Clemens v. McNamee: What Fueled the Rocket?

Michael Carroll, Albany Government Law Review Member

INTRODUCTION

          On February 13, 2008, the House Committee on Oversight and Government Reform held a hearing that drew the attention of all the national media outlets in the United States.[1]  The hearing was televised live, and many Americans closely watched the testimony of the star witness involved.  One month earlier, this witness had a chance to explain the circumstances that brought him to Congress in an exclusive interview on “‘60 Minutes.’”[2]  However, the situation this witness faced in February was different than his television interview.  While in front of the Committee, he was required to take an oath to testify truthfully, and he had to endure questioning from some members of Congress who highly doubted his credibility and cast doubt on the validity of his illustrious career.  The hearing “split along partisan lines,” seeing Democrats attack the witness and Republicans defend him.[3]  This political tension did not occur as a result of testimony from a government official or a CEO of an American corporation.  Instead, it was the testimony of Roger Clemens that caused this political rift.

 

BACKGROUND

          Roger Clemens, a former pitcher for the Boston Red Sox, Toronto Blue Jays, New York Yankees, and Houston Astros, had a career that spanned from 1984 to 2007.[4]  Mr. Clemens compiled 354 wins “seven Cy Young Awards . . . [and was] named to All-Star teams eleven times.”[5]  When Mr. Clemens retired in 2007, Major League Baseball (MLB) faced allegations of widespread steroid abuse by some of the sport’s top players.  With criticism coming from the media, the U.S. government, and baseball fans, the Commissioner of the MLB, Bud Selig, requested that former United States Senator George Mitchell undertake an independent investigation looking into the use of performance enhancing drugs (PEDs) in MLB.[6]  After performing this investigation, Senator Mitchell submitted a report to MLB in December 2007 which alleged that Roger Clemens (among others) used PEDs.[7]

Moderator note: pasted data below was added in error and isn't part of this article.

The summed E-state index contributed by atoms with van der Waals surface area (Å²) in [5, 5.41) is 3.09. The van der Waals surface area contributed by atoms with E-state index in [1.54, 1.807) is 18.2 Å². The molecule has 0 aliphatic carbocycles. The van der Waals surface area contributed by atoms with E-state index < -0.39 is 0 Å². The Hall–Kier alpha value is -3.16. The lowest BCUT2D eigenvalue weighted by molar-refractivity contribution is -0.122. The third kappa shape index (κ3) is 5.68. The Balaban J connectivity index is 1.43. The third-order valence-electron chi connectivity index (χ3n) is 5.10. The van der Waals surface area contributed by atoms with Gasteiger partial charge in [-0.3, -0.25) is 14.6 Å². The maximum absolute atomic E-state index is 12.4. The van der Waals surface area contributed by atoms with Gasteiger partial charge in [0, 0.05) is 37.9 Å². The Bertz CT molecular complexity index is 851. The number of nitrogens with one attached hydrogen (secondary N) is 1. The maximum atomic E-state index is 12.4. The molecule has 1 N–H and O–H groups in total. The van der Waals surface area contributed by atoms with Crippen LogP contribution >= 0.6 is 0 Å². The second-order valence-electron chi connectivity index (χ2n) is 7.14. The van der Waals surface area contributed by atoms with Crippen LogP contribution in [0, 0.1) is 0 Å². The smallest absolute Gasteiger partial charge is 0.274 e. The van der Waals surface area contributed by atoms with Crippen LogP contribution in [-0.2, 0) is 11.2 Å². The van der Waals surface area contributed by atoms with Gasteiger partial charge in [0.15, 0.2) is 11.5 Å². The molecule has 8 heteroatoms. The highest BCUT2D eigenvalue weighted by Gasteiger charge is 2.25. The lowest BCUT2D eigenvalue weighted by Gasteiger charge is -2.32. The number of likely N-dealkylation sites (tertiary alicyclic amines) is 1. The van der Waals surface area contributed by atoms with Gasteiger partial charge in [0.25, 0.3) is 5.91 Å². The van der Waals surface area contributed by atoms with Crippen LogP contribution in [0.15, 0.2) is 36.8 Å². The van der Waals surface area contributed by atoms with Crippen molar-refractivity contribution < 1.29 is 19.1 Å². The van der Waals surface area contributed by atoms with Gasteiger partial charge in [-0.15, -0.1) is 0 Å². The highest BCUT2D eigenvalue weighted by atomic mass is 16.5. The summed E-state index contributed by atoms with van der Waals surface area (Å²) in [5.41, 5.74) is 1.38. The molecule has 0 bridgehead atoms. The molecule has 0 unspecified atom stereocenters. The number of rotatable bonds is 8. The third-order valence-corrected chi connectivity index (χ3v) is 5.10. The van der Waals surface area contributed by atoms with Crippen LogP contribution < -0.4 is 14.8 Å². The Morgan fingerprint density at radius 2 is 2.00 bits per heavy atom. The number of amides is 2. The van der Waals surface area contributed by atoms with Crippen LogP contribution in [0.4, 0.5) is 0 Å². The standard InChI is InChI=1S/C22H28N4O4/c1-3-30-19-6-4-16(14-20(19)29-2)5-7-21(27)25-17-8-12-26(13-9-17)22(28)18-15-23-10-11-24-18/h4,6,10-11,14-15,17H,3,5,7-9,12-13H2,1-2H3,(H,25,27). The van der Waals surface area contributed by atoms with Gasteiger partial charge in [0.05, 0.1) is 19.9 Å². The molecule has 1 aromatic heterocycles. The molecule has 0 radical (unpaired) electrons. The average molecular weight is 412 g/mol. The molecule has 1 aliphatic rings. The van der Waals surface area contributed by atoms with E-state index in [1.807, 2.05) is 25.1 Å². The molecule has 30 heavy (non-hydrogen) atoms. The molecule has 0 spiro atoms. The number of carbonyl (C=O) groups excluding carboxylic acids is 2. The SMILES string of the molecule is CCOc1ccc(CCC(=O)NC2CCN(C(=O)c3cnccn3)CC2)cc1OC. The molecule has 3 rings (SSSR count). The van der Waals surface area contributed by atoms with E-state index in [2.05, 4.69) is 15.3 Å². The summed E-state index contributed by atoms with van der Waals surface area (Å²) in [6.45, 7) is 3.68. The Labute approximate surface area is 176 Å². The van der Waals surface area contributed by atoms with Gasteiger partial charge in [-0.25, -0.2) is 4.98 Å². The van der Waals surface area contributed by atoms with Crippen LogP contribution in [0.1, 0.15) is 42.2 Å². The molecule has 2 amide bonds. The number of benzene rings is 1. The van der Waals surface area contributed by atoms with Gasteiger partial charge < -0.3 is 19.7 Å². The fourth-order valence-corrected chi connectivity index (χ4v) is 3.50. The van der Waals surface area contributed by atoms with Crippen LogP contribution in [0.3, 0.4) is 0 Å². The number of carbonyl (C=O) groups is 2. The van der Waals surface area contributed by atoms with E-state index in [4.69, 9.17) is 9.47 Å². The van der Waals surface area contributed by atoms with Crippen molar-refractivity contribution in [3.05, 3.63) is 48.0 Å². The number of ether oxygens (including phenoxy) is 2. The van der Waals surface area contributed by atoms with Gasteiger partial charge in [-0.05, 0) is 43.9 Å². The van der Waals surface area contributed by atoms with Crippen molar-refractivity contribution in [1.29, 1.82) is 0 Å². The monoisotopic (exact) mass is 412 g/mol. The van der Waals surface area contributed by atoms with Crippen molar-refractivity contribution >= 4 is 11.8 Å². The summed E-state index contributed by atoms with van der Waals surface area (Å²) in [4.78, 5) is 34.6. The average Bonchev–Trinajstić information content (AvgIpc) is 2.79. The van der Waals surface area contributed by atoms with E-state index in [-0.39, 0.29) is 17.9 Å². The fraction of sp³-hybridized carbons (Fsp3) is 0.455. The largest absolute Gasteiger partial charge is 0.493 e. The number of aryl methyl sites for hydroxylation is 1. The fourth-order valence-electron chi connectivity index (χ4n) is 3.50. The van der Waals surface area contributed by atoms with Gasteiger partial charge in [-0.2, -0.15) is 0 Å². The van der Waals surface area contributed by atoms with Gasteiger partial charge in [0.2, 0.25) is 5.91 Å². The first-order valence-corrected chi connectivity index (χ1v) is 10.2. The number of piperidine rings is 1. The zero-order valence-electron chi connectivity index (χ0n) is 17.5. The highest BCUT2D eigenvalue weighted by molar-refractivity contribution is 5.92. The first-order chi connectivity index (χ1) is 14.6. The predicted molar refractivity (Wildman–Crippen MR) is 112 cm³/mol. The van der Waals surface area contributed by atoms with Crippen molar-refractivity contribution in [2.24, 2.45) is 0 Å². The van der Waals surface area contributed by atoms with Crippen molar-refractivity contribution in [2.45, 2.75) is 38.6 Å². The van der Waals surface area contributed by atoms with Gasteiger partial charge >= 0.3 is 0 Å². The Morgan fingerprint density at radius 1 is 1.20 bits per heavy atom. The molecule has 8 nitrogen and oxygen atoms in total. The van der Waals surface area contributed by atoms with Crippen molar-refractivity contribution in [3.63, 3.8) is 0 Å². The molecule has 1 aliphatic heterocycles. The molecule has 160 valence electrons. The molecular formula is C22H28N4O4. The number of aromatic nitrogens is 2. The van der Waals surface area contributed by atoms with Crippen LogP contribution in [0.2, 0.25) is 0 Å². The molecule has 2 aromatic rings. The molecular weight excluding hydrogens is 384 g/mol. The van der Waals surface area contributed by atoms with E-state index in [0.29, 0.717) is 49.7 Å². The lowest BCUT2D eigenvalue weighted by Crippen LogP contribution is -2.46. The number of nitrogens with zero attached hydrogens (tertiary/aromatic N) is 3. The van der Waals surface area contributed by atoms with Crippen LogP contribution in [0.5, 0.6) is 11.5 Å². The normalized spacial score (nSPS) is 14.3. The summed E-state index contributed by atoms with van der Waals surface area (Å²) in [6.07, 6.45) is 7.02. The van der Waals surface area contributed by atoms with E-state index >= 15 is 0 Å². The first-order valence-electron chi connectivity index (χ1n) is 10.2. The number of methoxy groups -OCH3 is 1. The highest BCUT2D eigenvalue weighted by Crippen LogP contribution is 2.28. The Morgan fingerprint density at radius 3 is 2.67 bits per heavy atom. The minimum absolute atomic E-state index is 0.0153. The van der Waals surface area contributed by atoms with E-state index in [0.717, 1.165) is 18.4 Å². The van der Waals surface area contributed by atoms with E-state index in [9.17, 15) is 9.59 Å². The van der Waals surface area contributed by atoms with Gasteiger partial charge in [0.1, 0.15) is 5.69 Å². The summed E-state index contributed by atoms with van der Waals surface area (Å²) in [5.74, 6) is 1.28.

The principle source of information regarding Roger Clemens’ use of PEDs was gleaned from his former trainer, Brian McNamee.[8]  At the time of the Mitchell investigation, Mr. McNamee had already been the subject of an inquiry by the U.S. Attorney’s Office for the Northern District of California as “a possible sub-distributor” of PEDs.[9]  As a part of this investigation, Mr. McNamee entered into a written agreement with the U.S. Attorney’s Office that “no truthful statements [could] be used against [him] in any federal prosecution by that Office.”[10]  At the request of the U.S. Attorney’s Office, Mr. McNamee held several interviews with staff working on the Mitchell Report.  At these meetings, Mr. McNamee was told that he faced possible “criminal charges if he made any false statements,” and that all of his statements made for the Mitchell Report were “subject to his written agreement with the U.S. Attorney’s Office.”[11] 

Continue reading “Clemens v. McNamee: What Fueled the Rocket?”

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New York Enacts a Rule to Restrict the Use of Steroids in Horseracing: The First Step On a Long Journey

Benjamin L. Loefke, Staff Writer

The New York State Racing and Wagering Board, the governmental body responsible for “regulation and oversight of legalized gambling . . . govern[ing] Thoroughbred Racing, Harness Racing, Quarter Horse Racing, [and] Off-Track Betting . . . ,” recently promulgated Rule 4043.15, the “steroid rule.”1 The rule became effective on January 1, 2009 and has already had positive effects on the dying horse racing industry that has taken recent blows from the horrible tragedies of Eight Belles and Barbaro.  The deaths of these horses linger in recent memory even for those with little or no interest in horse racing.2

The state’s passage of the steroid rule has given the industry hope as far as the integrity of the sport and preservation of the animal athletes. Unfortunately, the rule might not be enough to save what has become a nearly obsolete sport, because the public’s general feelings of illegitimacy towards it and the advent of other forms of legalized gambling have diverted revenue that was once spent at betting windows on the daily double instead of on lottery tickets and at quick draw terminals.

Continue reading “New York Enacts a Rule to Restrict the Use of Steroids in Horseracing: The First Step On a Long Journey”